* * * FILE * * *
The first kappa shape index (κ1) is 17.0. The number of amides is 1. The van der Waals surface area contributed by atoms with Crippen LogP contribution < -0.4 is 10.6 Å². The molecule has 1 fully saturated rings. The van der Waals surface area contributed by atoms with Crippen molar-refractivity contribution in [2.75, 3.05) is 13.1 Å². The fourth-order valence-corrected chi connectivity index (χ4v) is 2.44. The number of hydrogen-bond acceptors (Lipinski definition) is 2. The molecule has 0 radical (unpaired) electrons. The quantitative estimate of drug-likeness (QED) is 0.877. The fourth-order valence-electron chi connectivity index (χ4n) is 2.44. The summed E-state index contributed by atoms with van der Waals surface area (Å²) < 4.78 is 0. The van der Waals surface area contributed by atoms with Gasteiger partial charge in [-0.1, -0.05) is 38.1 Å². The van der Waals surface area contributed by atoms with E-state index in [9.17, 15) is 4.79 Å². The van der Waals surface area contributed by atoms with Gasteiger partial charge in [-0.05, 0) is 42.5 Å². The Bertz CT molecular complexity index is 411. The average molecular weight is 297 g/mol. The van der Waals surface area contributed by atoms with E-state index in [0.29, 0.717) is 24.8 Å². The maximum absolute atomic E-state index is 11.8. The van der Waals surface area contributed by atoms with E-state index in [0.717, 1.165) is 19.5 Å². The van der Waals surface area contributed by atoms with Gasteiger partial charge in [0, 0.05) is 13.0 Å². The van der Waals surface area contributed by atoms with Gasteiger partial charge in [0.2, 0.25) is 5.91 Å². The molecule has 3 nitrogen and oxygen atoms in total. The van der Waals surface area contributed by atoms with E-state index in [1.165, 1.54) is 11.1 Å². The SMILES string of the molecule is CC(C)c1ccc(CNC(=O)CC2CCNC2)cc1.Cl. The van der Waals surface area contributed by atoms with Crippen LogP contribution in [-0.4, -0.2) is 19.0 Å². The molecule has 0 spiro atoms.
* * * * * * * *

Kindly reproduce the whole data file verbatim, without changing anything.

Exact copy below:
The first kappa shape index (κ1) is 17.0. The number of amides is 1. The van der Waals surface area contributed by atoms with Crippen LogP contribution < -0.4 is 10.6 Å². The molecule has 1 fully saturated rings. The van der Waals surface area contributed by atoms with Crippen molar-refractivity contribution in [2.75, 3.05) is 13.1 Å². The fourth-order valence-corrected chi connectivity index (χ4v) is 2.44. The number of hydrogen-bond acceptors (Lipinski definition) is 2. The molecule has 0 radical (unpaired) electrons. The quantitative estimate of drug-likeness (QED) is 0.877. The fourth-order valence-electron chi connectivity index (χ4n) is 2.44. The summed E-state index contributed by atoms with van der Waals surface area (Å²) < 4.78 is 0. The van der Waals surface area contributed by atoms with Gasteiger partial charge in [-0.1, -0.05) is 38.1 Å². The van der Waals surface area contributed by atoms with E-state index in [9.17, 15) is 4.79 Å². The van der Waals surface area contributed by atoms with Gasteiger partial charge in [-0.05, 0) is 42.5 Å². The Bertz CT molecular complexity index is 411. The average molecular weight is 297 g/mol. The van der Waals surface area contributed by atoms with E-state index in [0.29, 0.717) is 24.8 Å². The maximum absolute atomic E-state index is 11.8. The van der Waals surface area contributed by atoms with E-state index in [0.717, 1.165) is 19.5 Å². The van der Waals surface area contributed by atoms with Gasteiger partial charge in [0, 0.05) is 13.0 Å². The van der Waals surface area contributed by atoms with Gasteiger partial charge in [0.2, 0.25) is 5.91 Å². The molecule has 3 nitrogen and oxygen atoms in total. The van der Waals surface area contributed by atoms with E-state index in [1.165, 1.54) is 11.1 Å². The SMILES string of the molecule is CC(C)c1ccc(CNC(=O)CC2CCNC2)cc1.Cl. The van der Waals surface area contributed by atoms with Crippen LogP contribution in [-0.4, -0.2) is 19.0 Å². The molecule has 0 spiro atoms.